Cap and Gown eBook

This eBook from the Gutenberg Project consists of approximately 137 pages of information about Cap and Gown.

She held in her fingers a deep red rose,
  And was plucking the petals, one by one;
Her eyes were filled with the dreamy light
  That softens the west when the day is done.

“Ah, Mildred, you are a bud yourself;
  Its blushing sweetness is wholly thine;
Cannot you let me press the flower,
  And keep it forever, and call it mine?”

The fair lips trembled, the dimples smiled,
  Her eyes told clearly that I had lost;
But my heart still hoped, till she gently sighed,
  “You forget what American Beauties cost.”

Cornell Era.

A Kiss.

“A kiss it is a poeme faire.”—­Old Song.

A kiss is not like the poems at all
  Which I drop through the editor’s office door;
For I like it as well “returned with thanks,”
  As “accepted, with a request for more.”

Wesleyan Literary Monthly.

The Modern Book.

Extremely small or of giant size,
  Bound in vellum or boards antique,
The pages of paper made by hand
  With deckle edge and shape unique;
Margins four inches wide, at least,
  And straggling o’er the page a line
Or two (no more), of beautiful print
  In type advertised as “our own design.” 
You pay a price exorbitant
  This cherished morsel to procure;
You get a gem of the bookman’s art
  And five cents’ worth of literature.

Vassar Miscellany.

His Father Took Him Home.

“I was always so poor in Greek,”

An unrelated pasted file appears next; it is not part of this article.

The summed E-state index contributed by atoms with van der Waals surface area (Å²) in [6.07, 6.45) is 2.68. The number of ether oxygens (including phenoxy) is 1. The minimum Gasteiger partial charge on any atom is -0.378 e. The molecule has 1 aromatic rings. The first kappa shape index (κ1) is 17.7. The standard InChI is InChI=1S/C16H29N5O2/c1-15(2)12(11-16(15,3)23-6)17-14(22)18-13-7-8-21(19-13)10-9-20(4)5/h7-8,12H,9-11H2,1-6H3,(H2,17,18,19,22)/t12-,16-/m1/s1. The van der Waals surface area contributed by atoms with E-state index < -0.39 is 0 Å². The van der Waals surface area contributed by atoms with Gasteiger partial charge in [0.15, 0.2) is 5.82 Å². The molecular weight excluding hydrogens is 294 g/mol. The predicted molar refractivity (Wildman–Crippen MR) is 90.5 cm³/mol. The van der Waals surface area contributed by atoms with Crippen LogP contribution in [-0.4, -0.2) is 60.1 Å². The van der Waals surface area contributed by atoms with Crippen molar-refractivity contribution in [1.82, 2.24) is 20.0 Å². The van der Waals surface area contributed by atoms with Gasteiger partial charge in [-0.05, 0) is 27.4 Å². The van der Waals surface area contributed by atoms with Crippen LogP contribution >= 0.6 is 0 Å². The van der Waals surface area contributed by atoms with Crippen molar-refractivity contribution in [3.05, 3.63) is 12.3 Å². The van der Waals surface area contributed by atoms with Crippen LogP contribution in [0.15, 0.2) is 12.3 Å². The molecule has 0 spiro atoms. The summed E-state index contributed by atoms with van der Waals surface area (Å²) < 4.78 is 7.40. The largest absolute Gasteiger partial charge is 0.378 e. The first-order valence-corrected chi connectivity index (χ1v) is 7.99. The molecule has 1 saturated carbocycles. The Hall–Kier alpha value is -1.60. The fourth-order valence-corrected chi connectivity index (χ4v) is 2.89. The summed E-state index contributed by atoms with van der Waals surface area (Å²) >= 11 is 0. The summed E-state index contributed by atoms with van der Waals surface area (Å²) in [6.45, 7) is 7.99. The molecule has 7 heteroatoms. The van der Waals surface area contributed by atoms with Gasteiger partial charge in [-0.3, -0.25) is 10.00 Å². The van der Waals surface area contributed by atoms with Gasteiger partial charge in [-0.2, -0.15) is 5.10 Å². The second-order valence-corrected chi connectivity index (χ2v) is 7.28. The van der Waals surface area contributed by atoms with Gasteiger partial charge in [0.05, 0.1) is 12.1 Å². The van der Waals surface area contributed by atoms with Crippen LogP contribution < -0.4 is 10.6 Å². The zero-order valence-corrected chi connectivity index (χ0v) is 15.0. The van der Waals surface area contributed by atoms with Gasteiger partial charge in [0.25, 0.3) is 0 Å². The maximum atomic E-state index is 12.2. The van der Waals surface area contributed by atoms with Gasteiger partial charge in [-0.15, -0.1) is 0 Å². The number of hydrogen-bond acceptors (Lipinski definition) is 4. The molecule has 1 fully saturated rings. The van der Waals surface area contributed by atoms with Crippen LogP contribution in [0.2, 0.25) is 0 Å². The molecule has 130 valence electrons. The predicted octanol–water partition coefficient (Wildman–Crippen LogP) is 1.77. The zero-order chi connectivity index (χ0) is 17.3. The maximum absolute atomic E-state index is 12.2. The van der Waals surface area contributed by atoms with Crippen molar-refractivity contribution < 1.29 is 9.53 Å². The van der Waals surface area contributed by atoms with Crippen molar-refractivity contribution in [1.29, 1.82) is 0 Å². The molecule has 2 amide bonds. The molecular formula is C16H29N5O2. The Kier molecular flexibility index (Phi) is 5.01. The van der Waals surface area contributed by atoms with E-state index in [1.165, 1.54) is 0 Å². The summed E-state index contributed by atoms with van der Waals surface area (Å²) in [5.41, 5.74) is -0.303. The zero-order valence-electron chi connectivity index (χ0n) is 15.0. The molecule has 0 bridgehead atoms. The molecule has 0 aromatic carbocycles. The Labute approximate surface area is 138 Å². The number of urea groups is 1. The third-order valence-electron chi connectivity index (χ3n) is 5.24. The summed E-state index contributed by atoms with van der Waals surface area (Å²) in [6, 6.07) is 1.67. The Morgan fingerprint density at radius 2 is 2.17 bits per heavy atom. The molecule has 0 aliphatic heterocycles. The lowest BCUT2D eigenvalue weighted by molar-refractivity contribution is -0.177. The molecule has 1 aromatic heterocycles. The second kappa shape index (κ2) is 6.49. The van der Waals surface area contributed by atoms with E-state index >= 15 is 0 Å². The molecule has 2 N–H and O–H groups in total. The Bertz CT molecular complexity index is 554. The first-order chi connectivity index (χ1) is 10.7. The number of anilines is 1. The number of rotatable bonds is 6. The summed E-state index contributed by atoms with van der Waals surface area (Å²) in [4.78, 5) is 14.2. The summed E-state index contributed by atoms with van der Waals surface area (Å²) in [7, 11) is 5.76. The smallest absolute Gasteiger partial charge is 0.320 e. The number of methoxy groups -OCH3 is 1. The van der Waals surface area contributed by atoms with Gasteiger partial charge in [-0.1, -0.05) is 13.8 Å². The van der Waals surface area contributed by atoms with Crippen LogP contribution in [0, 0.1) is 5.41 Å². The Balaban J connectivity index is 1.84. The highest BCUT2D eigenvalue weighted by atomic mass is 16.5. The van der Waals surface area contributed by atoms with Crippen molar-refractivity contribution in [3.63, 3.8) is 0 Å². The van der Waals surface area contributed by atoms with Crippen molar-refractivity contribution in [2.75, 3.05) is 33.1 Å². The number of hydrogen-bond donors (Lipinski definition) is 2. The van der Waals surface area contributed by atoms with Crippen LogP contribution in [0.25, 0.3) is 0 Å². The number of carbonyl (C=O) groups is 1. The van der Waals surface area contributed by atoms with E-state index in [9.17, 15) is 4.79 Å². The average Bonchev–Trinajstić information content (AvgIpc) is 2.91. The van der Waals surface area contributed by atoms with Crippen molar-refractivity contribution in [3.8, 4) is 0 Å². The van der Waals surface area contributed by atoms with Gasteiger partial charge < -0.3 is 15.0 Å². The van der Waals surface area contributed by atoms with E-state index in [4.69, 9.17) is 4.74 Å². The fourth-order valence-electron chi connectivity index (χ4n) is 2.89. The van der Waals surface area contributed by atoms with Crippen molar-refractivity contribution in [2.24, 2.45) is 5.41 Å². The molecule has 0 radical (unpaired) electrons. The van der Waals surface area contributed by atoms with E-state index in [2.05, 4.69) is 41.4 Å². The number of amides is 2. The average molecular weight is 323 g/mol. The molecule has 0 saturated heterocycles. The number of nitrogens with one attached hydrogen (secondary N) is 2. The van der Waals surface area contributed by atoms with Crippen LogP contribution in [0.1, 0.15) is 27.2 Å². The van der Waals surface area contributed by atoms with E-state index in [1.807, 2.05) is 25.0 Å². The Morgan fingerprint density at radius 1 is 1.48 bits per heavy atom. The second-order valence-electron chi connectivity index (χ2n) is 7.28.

He played the guitar,
“A ‘dec’ I never could speak,”
             He won every race,
“My Latin I have to ‘horse,’”
             In football a star,
“The German is ‘cribbed’ perforce.”
             He played second base.


Beautiful Sprig.

Sprig, sweet Sprig, is cobig;
  For I feel it id the air,
See, the groud is gedtly thawig,
  Bud ad slush are everywhere.

Dow I doff by widter fladdels,
  Ad I dod by subber close;
Thed for weeks ad weeks together
  Vaidly try to blow by dose.

Harvard Lampoon.


The Way of It.

A little learning, scattered o’er
A frolic of four years or more. 
Then—­Presto, change!—­and you create
The sober college graduate!

Yale Record.


With pipe and book, an old armchair,
A glowing hearth, what need I care
  For empty honors, wealth or fame? 
  Grant me but this:  an honest name,
A cup of ale, a coat to wear,
And then, while smoke wreaths rift the air,
The banquet of the gods I share,
  Content to sit before the flame
      With pipe and book.

Project Gutenberg
Cap and Gown from Project Gutenberg. Public domain.
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